You will first have to backup any newly created data. If something goes wrong with migration then you don’t want to lose your new data. If this new system has been created with the same username as the old one, you will not be able to import the old user without renaming which is not advised. After you have backed up your files, you could open “System Preferences / Users & Groups,” (“Accounts” in pre Lion systems) and rename the current user to something else. This will allow you to transfer your original user account and Applications into the correct locations on the new system. If your system is set to automatically login to a user account (ie. doesn’t require a password when you boot) then you will need to turn off “Automatic Login” setting under Users & Groups to allow you to access the old user account.

Fingers crossed you should be ready to migrate.

Connect.

Connect the new hard drive to your Mac. If it’s a desktop 3.5” drive then plug in the power adapter and switch it on. If you are restoring to a laptop then it would be a good idea to have the AC adapter plugged in, as this can take a while.

Migrate.

Go to “Applications / Utilities” and launch “Migration Assistant”. Choose “From another Mac, PC, Time Machine Backup or other disk.” Then choose the second option; “From Time Machine Backup or other disk.” You should see the orange icon for the external drive, labelled with your job number. Click on it and then click continue.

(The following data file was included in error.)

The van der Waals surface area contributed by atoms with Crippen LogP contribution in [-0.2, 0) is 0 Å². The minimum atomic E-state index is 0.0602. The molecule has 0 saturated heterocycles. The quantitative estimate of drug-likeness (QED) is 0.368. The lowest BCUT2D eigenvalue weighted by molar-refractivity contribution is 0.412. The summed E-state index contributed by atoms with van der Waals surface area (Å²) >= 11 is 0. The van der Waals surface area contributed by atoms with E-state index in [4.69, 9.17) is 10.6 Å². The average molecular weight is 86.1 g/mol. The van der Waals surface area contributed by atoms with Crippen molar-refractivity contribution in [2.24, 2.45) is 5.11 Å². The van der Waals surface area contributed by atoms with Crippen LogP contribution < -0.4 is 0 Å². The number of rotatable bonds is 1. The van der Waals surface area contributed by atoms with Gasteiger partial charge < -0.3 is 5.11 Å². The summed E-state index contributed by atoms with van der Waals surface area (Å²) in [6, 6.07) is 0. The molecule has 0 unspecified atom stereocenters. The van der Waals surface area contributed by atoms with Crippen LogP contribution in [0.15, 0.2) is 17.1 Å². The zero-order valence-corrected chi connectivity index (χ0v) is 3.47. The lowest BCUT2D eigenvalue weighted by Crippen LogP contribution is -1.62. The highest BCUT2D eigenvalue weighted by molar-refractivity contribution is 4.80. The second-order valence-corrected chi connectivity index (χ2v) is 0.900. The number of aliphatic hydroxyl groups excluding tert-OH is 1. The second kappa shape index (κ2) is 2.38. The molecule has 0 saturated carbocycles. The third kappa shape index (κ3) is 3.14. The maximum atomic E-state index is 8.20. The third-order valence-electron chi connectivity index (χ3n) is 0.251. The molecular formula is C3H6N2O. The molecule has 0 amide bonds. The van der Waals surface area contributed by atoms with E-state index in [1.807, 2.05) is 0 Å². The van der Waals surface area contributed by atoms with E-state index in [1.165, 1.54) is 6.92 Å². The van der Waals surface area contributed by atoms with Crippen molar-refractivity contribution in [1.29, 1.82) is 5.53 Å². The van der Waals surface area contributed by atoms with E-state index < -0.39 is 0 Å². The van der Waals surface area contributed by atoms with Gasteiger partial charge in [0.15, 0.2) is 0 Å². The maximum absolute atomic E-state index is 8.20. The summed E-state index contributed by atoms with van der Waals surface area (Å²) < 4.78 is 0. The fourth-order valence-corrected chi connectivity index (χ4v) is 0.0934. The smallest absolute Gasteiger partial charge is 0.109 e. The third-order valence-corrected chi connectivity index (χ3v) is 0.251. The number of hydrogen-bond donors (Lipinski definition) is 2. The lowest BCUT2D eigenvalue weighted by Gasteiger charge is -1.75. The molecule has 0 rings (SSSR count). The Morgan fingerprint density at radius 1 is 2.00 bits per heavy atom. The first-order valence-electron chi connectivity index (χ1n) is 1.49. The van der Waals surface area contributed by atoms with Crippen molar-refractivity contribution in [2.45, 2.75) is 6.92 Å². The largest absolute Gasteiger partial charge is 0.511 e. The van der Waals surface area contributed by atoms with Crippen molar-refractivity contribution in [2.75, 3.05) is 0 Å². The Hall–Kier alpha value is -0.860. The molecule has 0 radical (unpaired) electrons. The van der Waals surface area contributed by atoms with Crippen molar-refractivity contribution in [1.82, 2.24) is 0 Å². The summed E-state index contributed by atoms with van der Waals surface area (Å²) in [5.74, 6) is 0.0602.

Select.

You can choose to migrate everything, or be a bit selective. You cannot choose individual files to migrate, only whole user accounts, Applications, Settings, and other files. Make your choice and click next.

Wait.

The migration itself can take a while depending how much data you have. Once complete you can boot into the Mac and it will feel very familiar. As if nothing ever failed. If you backed up any files from the new system then now would be a good time to load them back on.

Migration Assistant generally does a good job of transferring your data and software. If any software installs files into the Mac system in unusual locations it may need to be reinstalled, but most Applications like Microsoft Office and Adobe Photoshop will be transferred correctly.

Mac migration to a freshly installed system